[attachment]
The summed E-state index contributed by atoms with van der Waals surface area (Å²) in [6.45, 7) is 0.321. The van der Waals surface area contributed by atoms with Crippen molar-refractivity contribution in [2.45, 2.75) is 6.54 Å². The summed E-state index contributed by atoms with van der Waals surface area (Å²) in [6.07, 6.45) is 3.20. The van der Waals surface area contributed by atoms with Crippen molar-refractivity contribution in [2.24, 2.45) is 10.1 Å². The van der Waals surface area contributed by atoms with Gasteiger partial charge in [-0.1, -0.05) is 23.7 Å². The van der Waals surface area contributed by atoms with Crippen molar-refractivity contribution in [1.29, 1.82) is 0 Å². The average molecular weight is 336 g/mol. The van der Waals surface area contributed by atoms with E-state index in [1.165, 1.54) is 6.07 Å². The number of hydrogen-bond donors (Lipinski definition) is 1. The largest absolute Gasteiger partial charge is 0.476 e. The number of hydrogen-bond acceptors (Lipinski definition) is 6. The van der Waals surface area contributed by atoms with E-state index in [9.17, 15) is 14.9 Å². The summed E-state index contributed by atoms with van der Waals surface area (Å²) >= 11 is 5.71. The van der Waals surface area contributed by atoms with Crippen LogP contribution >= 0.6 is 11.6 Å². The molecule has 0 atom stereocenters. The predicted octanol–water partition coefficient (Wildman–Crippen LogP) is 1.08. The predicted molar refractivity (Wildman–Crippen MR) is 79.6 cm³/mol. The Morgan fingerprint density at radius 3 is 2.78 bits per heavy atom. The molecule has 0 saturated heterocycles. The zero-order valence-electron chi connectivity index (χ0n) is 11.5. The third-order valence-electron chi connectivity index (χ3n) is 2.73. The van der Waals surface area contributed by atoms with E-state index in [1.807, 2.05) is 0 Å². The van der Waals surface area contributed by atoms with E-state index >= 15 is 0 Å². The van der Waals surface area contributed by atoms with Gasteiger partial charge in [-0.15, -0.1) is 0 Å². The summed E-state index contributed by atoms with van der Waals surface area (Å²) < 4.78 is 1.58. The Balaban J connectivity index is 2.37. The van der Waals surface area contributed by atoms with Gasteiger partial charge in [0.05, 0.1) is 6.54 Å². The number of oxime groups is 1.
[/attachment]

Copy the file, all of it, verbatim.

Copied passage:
The summed E-state index contributed by atoms with van der Waals surface area (Å²) in [6.45, 7) is 0.321. The van der Waals surface area contributed by atoms with Crippen molar-refractivity contribution in [2.45, 2.75) is 6.54 Å². The summed E-state index contributed by atoms with van der Waals surface area (Å²) in [6.07, 6.45) is 3.20. The van der Waals surface area contributed by atoms with Crippen molar-refractivity contribution in [2.24, 2.45) is 10.1 Å². The van der Waals surface area contributed by atoms with Gasteiger partial charge in [-0.1, -0.05) is 23.7 Å². The van der Waals surface area contributed by atoms with Crippen molar-refractivity contribution in [1.29, 1.82) is 0 Å². The average molecular weight is 336 g/mol. The van der Waals surface area contributed by atoms with E-state index in [1.165, 1.54) is 6.07 Å². The number of hydrogen-bond donors (Lipinski definition) is 1. The largest absolute Gasteiger partial charge is 0.476 e. The number of hydrogen-bond acceptors (Lipinski definition) is 6. The van der Waals surface area contributed by atoms with E-state index in [9.17, 15) is 14.9 Å². The summed E-state index contributed by atoms with van der Waals surface area (Å²) >= 11 is 5.71. The van der Waals surface area contributed by atoms with Crippen LogP contribution >= 0.6 is 11.6 Å². The molecule has 0 atom stereocenters. The predicted octanol–water partition coefficient (Wildman–Crippen LogP) is 1.08. The predicted molar refractivity (Wildman–Crippen MR) is 79.6 cm³/mol. The Morgan fingerprint density at radius 3 is 2.78 bits per heavy atom. The molecule has 0 saturated heterocycles. The zero-order valence-electron chi connectivity index (χ0n) is 11.5. The third-order valence-electron chi connectivity index (χ3n) is 2.73. The van der Waals surface area contributed by atoms with E-state index in [1.807, 2.05) is 0 Å². The van der Waals surface area contributed by atoms with E-state index >= 15 is 0 Å². The van der Waals surface area contributed by atoms with Gasteiger partial charge in [-0.15, -0.1) is 0 Å². The summed E-state index contributed by atoms with van der Waals surface area (Å²) < 4.78 is 1.58. The Balaban J connectivity index is 2.37. The van der Waals surface area contributed by atoms with Gasteiger partial charge in [0.05, 0.1) is 6.54 Å². The number of oxime groups is 1.